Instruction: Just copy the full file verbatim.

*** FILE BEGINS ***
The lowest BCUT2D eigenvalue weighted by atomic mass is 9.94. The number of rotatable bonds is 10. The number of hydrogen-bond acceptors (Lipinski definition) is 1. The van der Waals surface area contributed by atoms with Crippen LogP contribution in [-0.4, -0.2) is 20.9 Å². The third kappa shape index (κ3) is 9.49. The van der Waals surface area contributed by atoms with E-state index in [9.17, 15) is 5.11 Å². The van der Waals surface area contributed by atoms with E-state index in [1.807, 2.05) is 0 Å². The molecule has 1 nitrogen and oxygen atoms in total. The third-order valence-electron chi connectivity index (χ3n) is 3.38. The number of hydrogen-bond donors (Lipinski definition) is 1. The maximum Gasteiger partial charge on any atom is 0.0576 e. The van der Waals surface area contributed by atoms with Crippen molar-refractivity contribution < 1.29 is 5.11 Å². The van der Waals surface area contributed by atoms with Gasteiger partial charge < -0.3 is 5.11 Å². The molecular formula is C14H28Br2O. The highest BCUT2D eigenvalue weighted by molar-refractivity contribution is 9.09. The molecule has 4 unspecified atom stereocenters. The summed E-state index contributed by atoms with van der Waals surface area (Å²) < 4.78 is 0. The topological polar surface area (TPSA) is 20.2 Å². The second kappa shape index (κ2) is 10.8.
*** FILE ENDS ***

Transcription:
The lowest BCUT2D eigenvalue weighted by atomic mass is 9.94. The number of rotatable bonds is 10. The number of hydrogen-bond acceptors (Lipinski definition) is 1. The van der Waals surface area contributed by atoms with Crippen LogP contribution in [-0.4, -0.2) is 20.9 Å². The third kappa shape index (κ3) is 9.49. The van der Waals surface area contributed by atoms with E-state index in [9.17, 15) is 5.11 Å². The van der Waals surface area contributed by atoms with E-state index in [1.807, 2.05) is 0 Å². The molecule has 1 nitrogen and oxygen atoms in total. The third-order valence-electron chi connectivity index (χ3n) is 3.38. The number of hydrogen-bond donors (Lipinski definition) is 1. The maximum Gasteiger partial charge on any atom is 0.0576 e. The van der Waals surface area contributed by atoms with Crippen molar-refractivity contribution < 1.29 is 5.11 Å². The van der Waals surface area contributed by atoms with Gasteiger partial charge < -0.3 is 5.11 Å². The molecular formula is C14H28Br2O. The highest BCUT2D eigenvalue weighted by molar-refractivity contribution is 9.09. The molecule has 4 unspecified atom stereocenters. The summed E-state index contributed by atoms with van der Waals surface area (Å²) < 4.78 is 0. The topological polar surface area (TPSA) is 20.2 Å². The second kappa shape index (κ2) is 10.8.